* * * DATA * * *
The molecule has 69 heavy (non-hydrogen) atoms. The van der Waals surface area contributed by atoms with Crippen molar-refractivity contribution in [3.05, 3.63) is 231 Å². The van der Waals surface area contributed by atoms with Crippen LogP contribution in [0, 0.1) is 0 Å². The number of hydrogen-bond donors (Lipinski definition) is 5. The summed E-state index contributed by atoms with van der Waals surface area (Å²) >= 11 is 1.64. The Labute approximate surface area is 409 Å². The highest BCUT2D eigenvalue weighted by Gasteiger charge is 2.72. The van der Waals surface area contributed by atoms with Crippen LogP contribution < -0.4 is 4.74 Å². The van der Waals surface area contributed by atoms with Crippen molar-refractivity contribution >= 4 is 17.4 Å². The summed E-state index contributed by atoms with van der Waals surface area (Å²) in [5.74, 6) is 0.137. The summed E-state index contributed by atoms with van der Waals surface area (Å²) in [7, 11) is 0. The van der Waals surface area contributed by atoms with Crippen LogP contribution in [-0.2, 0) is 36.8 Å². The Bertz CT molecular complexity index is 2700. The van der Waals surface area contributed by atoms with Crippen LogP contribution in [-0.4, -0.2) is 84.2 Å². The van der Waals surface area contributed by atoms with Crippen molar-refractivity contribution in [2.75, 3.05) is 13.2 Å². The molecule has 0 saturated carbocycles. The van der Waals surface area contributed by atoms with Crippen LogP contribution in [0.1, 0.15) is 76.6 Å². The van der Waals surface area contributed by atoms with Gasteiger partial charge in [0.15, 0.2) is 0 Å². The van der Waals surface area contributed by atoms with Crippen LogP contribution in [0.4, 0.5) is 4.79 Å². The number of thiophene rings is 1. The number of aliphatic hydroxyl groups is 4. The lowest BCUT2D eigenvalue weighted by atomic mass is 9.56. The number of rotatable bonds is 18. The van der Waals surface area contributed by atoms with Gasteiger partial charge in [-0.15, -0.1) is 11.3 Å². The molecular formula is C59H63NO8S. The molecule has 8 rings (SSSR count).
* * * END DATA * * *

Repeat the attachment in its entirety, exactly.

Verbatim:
The molecule has 69 heavy (non-hydrogen) atoms. The van der Waals surface area contributed by atoms with Crippen molar-refractivity contribution in [3.05, 3.63) is 231 Å². The van der Waals surface area contributed by atoms with Crippen LogP contribution in [0, 0.1) is 0 Å². The number of hydrogen-bond donors (Lipinski definition) is 5. The summed E-state index contributed by atoms with van der Waals surface area (Å²) >= 11 is 1.64. The Labute approximate surface area is 409 Å². The highest BCUT2D eigenvalue weighted by Gasteiger charge is 2.72. The van der Waals surface area contributed by atoms with Crippen LogP contribution < -0.4 is 4.74 Å². The van der Waals surface area contributed by atoms with Crippen molar-refractivity contribution >= 4 is 17.4 Å². The summed E-state index contributed by atoms with van der Waals surface area (Å²) in [5.74, 6) is 0.137. The summed E-state index contributed by atoms with van der Waals surface area (Å²) in [7, 11) is 0. The van der Waals surface area contributed by atoms with Crippen LogP contribution in [-0.2, 0) is 36.8 Å². The Bertz CT molecular complexity index is 2700. The van der Waals surface area contributed by atoms with Crippen LogP contribution in [-0.4, -0.2) is 84.2 Å². The van der Waals surface area contributed by atoms with Crippen molar-refractivity contribution in [2.75, 3.05) is 13.2 Å². The molecule has 0 saturated carbocycles. The van der Waals surface area contributed by atoms with Crippen LogP contribution in [0.1, 0.15) is 76.6 Å². The van der Waals surface area contributed by atoms with Gasteiger partial charge in [0.15, 0.2) is 0 Å². The van der Waals surface area contributed by atoms with Crippen LogP contribution in [0.4, 0.5) is 4.79 Å². The number of thiophene rings is 1. The number of aliphatic hydroxyl groups is 4. The lowest BCUT2D eigenvalue weighted by atomic mass is 9.56. The number of rotatable bonds is 18. The van der Waals surface area contributed by atoms with Gasteiger partial charge in [-0.15, -0.1) is 11.3 Å². The molecular formula is C59H63NO8S. The molecule has 8 rings (SSSR count).